Never Again... Until the Next Time: Lessons Learned from the Holocaust [Shoah, Jewish General Interest]
The rallying cry since the Holocaust has been ‘Never Again’. The mantra 'Never Again' has generated all kinds of thoughts about working with the legacy of the Holocaust to ensure it is never repeated. Yet we have seen Rwanda, Sarajevo, Darfur, among others. 
In this session, four thinkers and activists will interrogate the underlying assumptions of 'Never Again' and will consider critically what Holocaust education has brought to the world. Have our efforts emphasised anti-semitism and neglected other racial hatred? Or is our determination weak in comparison to the forces of prejudice that lead to genocide?
What's Halacha got to do with it? [Text, Jewish General Interest, Panel]
Does God care if you have separate pots and pans for meat and milk? Is halachik Judaism too technical and legalistic? Or is halacha the cornerstone of spiritual expression in a physical world? The halachik imperative is the subject of divergent views across the Jewish world and raises questions about how we relate to the divine. In this panel discussion, leading thinkers will expound their perspectives on these central questions in modern Jewish thought.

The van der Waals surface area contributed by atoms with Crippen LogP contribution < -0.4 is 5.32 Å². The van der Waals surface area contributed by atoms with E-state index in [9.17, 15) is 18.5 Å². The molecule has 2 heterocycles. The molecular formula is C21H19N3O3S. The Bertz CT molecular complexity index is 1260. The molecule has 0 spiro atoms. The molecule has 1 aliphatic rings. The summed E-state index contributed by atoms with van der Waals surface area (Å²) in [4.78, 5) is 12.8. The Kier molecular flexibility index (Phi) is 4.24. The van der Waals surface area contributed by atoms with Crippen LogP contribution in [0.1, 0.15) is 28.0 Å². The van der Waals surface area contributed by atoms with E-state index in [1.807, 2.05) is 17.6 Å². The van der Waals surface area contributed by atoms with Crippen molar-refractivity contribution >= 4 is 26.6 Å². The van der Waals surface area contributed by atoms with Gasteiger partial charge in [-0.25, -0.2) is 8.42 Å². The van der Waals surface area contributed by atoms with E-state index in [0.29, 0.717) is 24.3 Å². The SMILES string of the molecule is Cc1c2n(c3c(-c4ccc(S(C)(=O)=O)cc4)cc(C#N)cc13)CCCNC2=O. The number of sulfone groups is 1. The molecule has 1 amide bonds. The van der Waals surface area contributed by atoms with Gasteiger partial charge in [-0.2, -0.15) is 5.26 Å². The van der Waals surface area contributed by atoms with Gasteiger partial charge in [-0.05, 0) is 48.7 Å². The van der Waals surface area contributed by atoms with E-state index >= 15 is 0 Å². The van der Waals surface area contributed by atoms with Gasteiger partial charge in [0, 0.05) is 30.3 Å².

Journal of Genocide Research, Volume 14, Issue 2, 2012

The ‘Jewish narrative’ in the Yad Vashem global Holocaust museum
By Amos Goldberg: 

This logic should undoubtedly be understood within the framework of ‘cynical reason’, which is very commonplace in contemporary politics of justification. The state of Israel, as I already mentioned, has used the memory of the Holocaust for decades to refute any criticism of its 1948 Nakba or the severe deprivation and violation of fundamental collective and individual human and civil rights of the Palestinians. (I shall stress again: this is of course not to say that Holocaust memory in Israel lacks traumatic authenticity and can only be reduced to political manipulation.) Germany, Europe and the United States in their Middle East policy undoubtedly play out this logic along with Israel.  But perhaps there is more to it. Perhaps this is emblematic of something more general and fundamental?